top of page

Memorial Day: Remember and Honor

Updated: May 4

In the United States, Memorial Day is observed the last Monday in May and honors those who have sacrificed their lives while serving in the military and defending our country. Memorial Day 2022 will occur on Monday, May 30. It is believed that the date was chosen because flowers would be in bloom all over the country.

It originated during the American Civil War when citizens placed flowers on the graves of those who had been killed in battle. More than a half dozen places have claimed to be the birthplace of the holiday. In Boalsburg, Pennsylvania, three women decorated the graves of loved ones who died in the Civil War. They returned in July 1865 accompanied by a large crowd of their fellow citizens for a more general commemoration.

Official Birthplace Declared.

In 1966, Congress and President Lyndon Johnson declared Waterloo, N.Y., the “birthplace” of Memorial Day. There, a ceremony on May 5, 1866, honored local veterans who had fought in the Civil War. Businesses closed and residents flew flags at half-staff. Supporters of Waterloo’s claim say earlier observances in other places were either informal, not community-wide or one-time events.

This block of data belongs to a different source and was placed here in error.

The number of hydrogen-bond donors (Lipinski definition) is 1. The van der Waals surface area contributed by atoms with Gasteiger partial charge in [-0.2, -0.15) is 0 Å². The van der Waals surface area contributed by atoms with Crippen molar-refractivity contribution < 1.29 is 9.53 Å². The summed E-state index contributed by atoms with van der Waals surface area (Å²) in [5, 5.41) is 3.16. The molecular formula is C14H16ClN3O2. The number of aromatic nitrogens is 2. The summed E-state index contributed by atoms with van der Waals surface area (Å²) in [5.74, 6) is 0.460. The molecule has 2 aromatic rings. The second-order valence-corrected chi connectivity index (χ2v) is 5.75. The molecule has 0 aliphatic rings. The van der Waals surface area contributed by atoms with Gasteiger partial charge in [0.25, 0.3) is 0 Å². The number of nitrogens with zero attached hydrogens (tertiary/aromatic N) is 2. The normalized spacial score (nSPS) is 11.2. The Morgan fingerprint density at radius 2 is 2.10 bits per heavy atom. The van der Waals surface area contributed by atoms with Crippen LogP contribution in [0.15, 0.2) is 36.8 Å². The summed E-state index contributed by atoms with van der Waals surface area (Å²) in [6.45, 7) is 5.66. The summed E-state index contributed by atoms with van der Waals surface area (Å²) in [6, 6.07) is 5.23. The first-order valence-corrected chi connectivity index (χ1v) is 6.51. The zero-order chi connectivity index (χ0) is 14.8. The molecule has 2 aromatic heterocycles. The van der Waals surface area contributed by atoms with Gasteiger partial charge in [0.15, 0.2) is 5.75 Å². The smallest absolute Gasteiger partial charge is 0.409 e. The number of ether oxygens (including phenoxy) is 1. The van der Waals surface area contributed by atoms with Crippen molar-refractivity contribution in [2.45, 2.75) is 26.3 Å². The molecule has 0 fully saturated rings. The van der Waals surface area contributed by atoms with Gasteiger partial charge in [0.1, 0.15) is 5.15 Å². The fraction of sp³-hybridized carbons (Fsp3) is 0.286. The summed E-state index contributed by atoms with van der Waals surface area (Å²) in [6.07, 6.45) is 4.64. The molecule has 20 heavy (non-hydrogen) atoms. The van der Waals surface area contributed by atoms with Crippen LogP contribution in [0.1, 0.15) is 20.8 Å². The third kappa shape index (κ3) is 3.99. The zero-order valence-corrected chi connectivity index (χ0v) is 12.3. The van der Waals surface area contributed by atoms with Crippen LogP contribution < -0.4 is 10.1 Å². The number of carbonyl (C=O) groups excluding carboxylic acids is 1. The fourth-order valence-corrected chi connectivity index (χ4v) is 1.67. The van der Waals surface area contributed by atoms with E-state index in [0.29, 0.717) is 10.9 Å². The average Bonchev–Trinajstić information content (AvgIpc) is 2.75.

Five Ways to Commemorate Memorial Day:

1. Attend a ceremony. Many towns have parades and ceremonies on Memorial Day and some events even conclude with a memorial service. Take some time from prepping for BBQs or relaxing with friends and family to take advantage of what your town has to offer.

2. Take a tour of a National Park. Over 400 national park sites exist in the U.S. and each of them offer a unique look at America. Plan a tour of your nearest national park and discover the history of these landmarks.

3. Shop at a veteran-owned business. If you're planning on eating out or shopping on Memorial Day, consider visiting businesses owned and operated by veterans or military families. Click here to find a master list of veteran-owned businesses, covering everything from hardware stores to fine dining.

4. Listen to veterans' stories. Even if you don't know a veteran personally (FWIW, you probably do), listen to a range of stories from active military members and veterans through Storycorps oral history. Or if you'd rather read your way through history, choose from top military memoirs like Band of Brothers, Guts 'n Gunships, or The Things They Cannot Say.

5. Decorate your house. Twirl up your house with patriotic decor and other red, white, and blue decorations that are cute and inexpensive to show your appreciation for the people who have served our country.

About the Author

Rabih Hamawi is a principal at the Law Office of Rabih Hamawi, P.C. and focuses his practice on representing policyholders in fire, property damage, and insurance-coverage disputes against insurance companies and in errors-and-omissions cases against insurance agents. He may be reached at (248) 905-1133.

Disclaimer: This post is for informational purposes only. It does not create an attorney-client relationship, and isn't intended and should not be construed as the providing of legal advice.



Commenting has been turned off.
bottom of page